Did you know that different water districts have different ways to vote in district elections? Some districts have a one-landowner, one-vote structure; others have a voting structure where the vote is weighted by amount of acreage the vote caster owns; others have a voting structure where the votes is weighted by the dollar value of the land the voters owns. ‘Aha!’, you said to yourself! ‘At long last, I know the difference between a water district and an irrigation district!’ Not so fast, Spanky. I thought that too, but we’re both wrong.She's getting at an interesting question that I cover in my dissertation [S 4.2.1]. How does the apportionment of votes affect the efficiency of the outcome? If votes are per capita but the topic is land value, the voting outcome may favor the landless at the expense of the land-owners. This is the case at Imperial Irrigation District, where people in the cities vote against water sales because they want to keep their jobs (see yesterday's post).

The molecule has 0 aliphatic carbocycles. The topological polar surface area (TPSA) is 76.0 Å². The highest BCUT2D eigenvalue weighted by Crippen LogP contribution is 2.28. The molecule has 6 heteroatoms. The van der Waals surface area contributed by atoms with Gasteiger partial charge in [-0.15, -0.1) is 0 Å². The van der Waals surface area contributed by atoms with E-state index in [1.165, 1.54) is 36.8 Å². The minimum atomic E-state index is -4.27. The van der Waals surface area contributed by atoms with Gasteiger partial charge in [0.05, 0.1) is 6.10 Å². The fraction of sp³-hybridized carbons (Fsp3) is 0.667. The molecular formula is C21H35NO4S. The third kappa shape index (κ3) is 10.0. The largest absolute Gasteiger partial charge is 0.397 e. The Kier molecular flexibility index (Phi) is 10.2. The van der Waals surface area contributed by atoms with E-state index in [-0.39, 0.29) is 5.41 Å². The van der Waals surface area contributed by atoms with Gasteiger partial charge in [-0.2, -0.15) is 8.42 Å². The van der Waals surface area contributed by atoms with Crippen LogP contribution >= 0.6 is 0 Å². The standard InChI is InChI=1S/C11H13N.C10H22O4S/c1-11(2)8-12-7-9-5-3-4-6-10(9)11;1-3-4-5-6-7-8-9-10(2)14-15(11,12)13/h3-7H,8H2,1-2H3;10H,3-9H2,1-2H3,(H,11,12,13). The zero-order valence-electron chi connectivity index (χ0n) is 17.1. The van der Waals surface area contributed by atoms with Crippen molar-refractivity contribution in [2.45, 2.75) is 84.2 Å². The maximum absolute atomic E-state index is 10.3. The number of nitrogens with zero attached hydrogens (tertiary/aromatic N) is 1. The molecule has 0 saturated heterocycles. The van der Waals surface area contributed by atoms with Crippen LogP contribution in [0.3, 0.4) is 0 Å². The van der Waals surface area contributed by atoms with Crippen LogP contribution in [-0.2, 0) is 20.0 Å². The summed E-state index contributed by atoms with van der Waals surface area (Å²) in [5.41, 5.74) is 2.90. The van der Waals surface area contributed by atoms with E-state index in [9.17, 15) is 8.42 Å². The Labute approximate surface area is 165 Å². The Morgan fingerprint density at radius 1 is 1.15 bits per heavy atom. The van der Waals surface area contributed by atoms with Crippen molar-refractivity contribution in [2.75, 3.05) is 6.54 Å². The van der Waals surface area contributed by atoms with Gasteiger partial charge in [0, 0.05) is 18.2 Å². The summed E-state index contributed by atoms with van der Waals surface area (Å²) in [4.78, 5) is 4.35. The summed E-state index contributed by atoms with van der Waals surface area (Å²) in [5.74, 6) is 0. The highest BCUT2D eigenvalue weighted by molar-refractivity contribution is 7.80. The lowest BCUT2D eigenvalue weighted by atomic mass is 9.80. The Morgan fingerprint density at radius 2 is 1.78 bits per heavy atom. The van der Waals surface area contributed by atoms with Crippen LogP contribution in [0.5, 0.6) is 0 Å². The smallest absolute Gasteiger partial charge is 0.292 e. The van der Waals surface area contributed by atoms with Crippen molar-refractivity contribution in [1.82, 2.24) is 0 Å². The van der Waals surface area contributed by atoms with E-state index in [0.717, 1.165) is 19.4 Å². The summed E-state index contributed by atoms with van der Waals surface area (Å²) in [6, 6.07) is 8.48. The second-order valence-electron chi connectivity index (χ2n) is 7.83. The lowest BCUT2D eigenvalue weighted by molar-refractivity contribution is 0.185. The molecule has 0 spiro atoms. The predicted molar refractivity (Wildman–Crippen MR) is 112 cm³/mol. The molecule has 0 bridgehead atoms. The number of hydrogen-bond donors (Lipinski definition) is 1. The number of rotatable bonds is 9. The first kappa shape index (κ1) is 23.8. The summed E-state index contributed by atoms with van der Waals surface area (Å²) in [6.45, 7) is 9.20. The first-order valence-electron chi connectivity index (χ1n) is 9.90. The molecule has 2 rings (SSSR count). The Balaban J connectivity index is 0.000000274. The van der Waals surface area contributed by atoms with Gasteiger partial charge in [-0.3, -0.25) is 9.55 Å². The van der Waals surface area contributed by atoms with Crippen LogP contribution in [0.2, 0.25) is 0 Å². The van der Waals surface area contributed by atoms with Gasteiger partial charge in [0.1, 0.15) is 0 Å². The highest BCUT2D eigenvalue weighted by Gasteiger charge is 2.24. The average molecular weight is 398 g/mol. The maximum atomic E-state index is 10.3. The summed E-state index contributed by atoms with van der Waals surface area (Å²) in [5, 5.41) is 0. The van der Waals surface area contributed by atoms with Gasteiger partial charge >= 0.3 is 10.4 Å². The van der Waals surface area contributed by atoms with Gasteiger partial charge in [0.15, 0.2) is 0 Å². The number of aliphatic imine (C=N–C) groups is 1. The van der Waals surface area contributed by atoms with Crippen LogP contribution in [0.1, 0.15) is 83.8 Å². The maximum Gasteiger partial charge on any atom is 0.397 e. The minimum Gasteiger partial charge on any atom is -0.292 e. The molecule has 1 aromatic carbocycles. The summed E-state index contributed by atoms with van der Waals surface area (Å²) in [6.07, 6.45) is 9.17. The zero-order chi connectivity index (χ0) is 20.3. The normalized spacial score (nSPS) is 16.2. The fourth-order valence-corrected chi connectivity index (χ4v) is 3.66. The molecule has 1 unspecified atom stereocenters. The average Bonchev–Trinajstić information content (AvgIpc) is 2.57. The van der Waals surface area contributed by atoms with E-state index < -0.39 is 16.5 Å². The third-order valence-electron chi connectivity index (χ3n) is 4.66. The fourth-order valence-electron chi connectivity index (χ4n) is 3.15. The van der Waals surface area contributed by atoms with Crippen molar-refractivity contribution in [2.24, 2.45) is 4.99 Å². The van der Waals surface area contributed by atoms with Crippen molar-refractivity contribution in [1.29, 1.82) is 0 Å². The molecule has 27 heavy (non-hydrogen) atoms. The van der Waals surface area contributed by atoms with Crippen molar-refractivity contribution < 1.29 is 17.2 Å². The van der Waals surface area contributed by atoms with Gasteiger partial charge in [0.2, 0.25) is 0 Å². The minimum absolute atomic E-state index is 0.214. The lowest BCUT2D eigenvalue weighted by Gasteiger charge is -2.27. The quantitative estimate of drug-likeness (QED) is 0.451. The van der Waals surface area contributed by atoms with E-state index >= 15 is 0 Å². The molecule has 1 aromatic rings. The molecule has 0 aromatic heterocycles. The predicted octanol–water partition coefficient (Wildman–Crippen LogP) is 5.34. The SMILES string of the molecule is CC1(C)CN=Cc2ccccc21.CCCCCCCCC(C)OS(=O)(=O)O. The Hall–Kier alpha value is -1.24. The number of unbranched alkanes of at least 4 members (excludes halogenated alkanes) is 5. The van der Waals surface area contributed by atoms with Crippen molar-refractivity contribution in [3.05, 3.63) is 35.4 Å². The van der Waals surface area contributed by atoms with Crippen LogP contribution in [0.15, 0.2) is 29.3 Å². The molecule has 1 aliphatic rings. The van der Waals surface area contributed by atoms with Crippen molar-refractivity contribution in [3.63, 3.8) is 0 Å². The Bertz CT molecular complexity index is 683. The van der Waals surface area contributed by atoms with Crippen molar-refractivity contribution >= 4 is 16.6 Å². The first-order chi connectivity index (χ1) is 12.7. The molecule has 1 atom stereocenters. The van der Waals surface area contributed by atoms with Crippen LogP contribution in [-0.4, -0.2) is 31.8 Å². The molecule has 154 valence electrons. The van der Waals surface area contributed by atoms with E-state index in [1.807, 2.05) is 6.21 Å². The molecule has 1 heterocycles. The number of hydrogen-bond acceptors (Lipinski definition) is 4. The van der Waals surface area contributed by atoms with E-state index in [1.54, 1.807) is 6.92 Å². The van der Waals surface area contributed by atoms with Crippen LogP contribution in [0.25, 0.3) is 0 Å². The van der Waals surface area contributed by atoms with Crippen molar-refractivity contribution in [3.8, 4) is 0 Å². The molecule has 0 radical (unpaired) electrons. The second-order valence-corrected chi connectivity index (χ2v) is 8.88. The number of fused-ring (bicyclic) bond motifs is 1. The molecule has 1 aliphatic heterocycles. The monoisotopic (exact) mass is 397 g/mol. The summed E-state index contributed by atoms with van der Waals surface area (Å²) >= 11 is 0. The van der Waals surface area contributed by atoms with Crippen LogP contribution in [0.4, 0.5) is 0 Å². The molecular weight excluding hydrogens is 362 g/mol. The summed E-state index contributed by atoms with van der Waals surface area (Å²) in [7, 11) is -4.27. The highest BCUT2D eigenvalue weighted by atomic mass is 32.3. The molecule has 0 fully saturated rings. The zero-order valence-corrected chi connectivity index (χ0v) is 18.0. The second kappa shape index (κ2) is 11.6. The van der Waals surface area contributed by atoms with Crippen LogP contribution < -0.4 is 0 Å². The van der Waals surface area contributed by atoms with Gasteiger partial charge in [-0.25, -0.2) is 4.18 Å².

Bottom Line: One man, one vote makes sense when all policies affect all men equally. If they do not, voting should be proportional to who bears the costs of the policy. (Why are income taxes no higher in the US? Is that a sign that the rich control policy -- or is the fact that the rich do pay nearly all the income taxes a sign of a soak the rich policy?)
Thanks to Noumenon for the pointer